US National Debt Spiked by $1 trillion in 5 weeks to $26 trillion. Fed monetized 65%. Business debts spike to high heaven.
Trillions are now whooshing by at a breath-taking pace. The US gross national debt – the total of all Treasury securities outstanding – jumped by $1 trillion over the past five weeks, from May 4 through June 8, and by $2.5 trillion for the 11 weeks since March 23.
The total US national debt outstanding has reached $26 trillion, according to the Treasury Department. I’ve been fretting about this debt on my site since 2011. In recent years, I innocently added a green upward arrow with “Debt out the wazoo” to my gross-national-debt charts, unaware that this tongue-in-cheek label would turn into a factual, data-based technical term:
And think about this: The huge mountain of debt that took decades to grow to this gargantuan size has exploded by another 10% in just 11 weeks.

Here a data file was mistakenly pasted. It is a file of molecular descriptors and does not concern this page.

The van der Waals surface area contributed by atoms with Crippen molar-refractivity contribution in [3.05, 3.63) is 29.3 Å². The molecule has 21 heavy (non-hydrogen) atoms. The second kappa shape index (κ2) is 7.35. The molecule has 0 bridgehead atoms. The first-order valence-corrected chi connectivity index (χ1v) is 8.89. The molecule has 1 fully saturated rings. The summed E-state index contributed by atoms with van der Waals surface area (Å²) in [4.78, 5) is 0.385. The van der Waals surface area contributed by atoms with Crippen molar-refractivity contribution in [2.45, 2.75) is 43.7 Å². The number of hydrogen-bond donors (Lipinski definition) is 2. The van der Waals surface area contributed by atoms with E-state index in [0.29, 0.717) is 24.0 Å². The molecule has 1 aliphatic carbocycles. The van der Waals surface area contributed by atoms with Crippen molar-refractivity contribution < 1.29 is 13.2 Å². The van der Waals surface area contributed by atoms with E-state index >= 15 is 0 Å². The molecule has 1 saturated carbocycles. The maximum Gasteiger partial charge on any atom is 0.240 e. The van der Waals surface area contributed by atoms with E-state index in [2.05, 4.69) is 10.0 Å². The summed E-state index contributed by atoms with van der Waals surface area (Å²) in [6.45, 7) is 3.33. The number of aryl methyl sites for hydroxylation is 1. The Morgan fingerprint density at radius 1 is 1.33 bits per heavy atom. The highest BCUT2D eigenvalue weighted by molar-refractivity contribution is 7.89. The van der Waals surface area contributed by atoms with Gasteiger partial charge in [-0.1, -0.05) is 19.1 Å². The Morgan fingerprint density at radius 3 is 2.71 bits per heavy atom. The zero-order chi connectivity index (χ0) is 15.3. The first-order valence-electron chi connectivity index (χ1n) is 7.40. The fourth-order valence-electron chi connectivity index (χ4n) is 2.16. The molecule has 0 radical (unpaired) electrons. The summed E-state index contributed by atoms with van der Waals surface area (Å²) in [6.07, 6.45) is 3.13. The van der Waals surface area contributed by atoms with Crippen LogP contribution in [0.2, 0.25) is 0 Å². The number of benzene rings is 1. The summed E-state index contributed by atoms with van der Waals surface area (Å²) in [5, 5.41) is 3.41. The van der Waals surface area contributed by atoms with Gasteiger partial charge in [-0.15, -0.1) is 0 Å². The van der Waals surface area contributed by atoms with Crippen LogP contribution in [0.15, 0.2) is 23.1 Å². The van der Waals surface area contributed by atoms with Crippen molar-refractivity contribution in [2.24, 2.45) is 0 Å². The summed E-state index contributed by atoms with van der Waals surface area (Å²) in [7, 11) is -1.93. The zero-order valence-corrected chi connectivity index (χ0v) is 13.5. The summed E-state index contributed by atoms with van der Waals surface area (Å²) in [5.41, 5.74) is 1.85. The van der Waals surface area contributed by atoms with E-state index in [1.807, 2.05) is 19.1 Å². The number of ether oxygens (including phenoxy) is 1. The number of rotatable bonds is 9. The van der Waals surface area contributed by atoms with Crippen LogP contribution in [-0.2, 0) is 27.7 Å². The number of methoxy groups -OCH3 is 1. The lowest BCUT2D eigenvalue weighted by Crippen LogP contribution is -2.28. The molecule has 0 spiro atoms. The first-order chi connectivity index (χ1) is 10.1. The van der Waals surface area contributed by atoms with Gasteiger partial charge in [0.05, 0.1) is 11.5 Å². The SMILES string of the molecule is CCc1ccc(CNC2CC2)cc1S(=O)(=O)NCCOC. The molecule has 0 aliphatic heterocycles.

The curious flat spots in the chart are the periods when the national debt bounced into the Congress-imposed debt ceiling. During these periods, the government borrowed from federal pension funds and other internal sources – the “extraordinary measures” – to make ends meet, thereby continuing to borrow, and when the political charade was resolved and the debt ceiling was raised, bam, the debt jumped by hundreds of billions in weeks. Now the debt jumps by the trillions in weeks on a routine basis.
On February 19, when the debt had soared by $1.3 trillion in 12 months to $23.3 trillion, I mused: “But these are the good times. And we don’t even want to know what this will look like during the next economic downturn.”
Turns out, we didn’t get a regular economic downturn. We got the most epic and sudden economic downturn ever. And now we’re beginning to know what this looks like in terms of the US debt.
Fed monetizes 65% of the additional debt.
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